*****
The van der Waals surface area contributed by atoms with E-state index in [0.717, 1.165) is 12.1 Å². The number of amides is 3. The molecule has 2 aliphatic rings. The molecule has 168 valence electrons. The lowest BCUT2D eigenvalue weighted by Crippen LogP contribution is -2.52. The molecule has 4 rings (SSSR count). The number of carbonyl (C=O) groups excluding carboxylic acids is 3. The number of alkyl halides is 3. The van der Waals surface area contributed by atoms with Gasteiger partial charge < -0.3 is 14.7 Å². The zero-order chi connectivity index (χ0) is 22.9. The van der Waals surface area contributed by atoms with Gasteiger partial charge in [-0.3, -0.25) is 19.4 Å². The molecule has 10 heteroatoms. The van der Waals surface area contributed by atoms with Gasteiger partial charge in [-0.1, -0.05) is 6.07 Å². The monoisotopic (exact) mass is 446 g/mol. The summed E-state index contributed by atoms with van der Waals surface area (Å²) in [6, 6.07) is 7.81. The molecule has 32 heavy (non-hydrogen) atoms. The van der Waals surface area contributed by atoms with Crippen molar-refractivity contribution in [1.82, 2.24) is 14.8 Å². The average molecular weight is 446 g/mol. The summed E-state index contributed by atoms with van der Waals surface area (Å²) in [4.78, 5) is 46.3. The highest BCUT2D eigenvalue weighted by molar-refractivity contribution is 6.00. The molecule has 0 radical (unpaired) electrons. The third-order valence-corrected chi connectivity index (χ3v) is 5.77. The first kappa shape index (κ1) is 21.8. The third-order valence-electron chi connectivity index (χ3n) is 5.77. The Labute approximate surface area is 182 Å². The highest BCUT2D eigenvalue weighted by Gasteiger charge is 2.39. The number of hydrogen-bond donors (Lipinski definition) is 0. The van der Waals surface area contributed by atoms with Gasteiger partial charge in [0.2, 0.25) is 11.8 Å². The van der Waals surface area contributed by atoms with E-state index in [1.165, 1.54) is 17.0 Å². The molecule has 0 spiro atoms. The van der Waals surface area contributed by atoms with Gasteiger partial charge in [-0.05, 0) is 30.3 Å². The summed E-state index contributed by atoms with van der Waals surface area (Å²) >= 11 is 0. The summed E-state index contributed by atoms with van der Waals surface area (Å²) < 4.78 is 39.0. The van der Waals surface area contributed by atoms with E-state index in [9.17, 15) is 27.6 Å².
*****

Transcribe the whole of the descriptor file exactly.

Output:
The van der Waals surface area contributed by atoms with E-state index in [0.717, 1.165) is 12.1 Å². The number of amides is 3. The molecule has 2 aliphatic rings. The molecule has 168 valence electrons. The lowest BCUT2D eigenvalue weighted by Crippen LogP contribution is -2.52. The molecule has 4 rings (SSSR count). The number of carbonyl (C=O) groups excluding carboxylic acids is 3. The number of alkyl halides is 3. The van der Waals surface area contributed by atoms with Gasteiger partial charge < -0.3 is 14.7 Å². The zero-order chi connectivity index (χ0) is 22.9. The van der Waals surface area contributed by atoms with Gasteiger partial charge in [-0.3, -0.25) is 19.4 Å². The molecule has 10 heteroatoms. The van der Waals surface area contributed by atoms with Gasteiger partial charge in [-0.1, -0.05) is 6.07 Å². The monoisotopic (exact) mass is 446 g/mol. The summed E-state index contributed by atoms with van der Waals surface area (Å²) in [6, 6.07) is 7.81. The molecule has 32 heavy (non-hydrogen) atoms. The van der Waals surface area contributed by atoms with Crippen molar-refractivity contribution in [1.82, 2.24) is 14.8 Å². The average molecular weight is 446 g/mol. The summed E-state index contributed by atoms with van der Waals surface area (Å²) in [4.78, 5) is 46.3. The highest BCUT2D eigenvalue weighted by molar-refractivity contribution is 6.00. The molecule has 0 radical (unpaired) electrons. The third-order valence-corrected chi connectivity index (χ3v) is 5.77. The first kappa shape index (κ1) is 21.8. The third-order valence-electron chi connectivity index (χ3n) is 5.77. The Labute approximate surface area is 182 Å². The highest BCUT2D eigenvalue weighted by Gasteiger charge is 2.39. The number of hydrogen-bond donors (Lipinski definition) is 0. The van der Waals surface area contributed by atoms with Gasteiger partial charge in [0.2, 0.25) is 11.8 Å². The van der Waals surface area contributed by atoms with E-state index in [1.165, 1.54) is 17.0 Å². The molecule has 0 spiro atoms. The van der Waals surface area contributed by atoms with Gasteiger partial charge in [-0.05, 0) is 30.3 Å². The summed E-state index contributed by atoms with van der Waals surface area (Å²) >= 11 is 0. The summed E-state index contributed by atoms with van der Waals surface area (Å²) < 4.78 is 39.0. The van der Waals surface area contributed by atoms with E-state index in [9.17, 15) is 27.6 Å².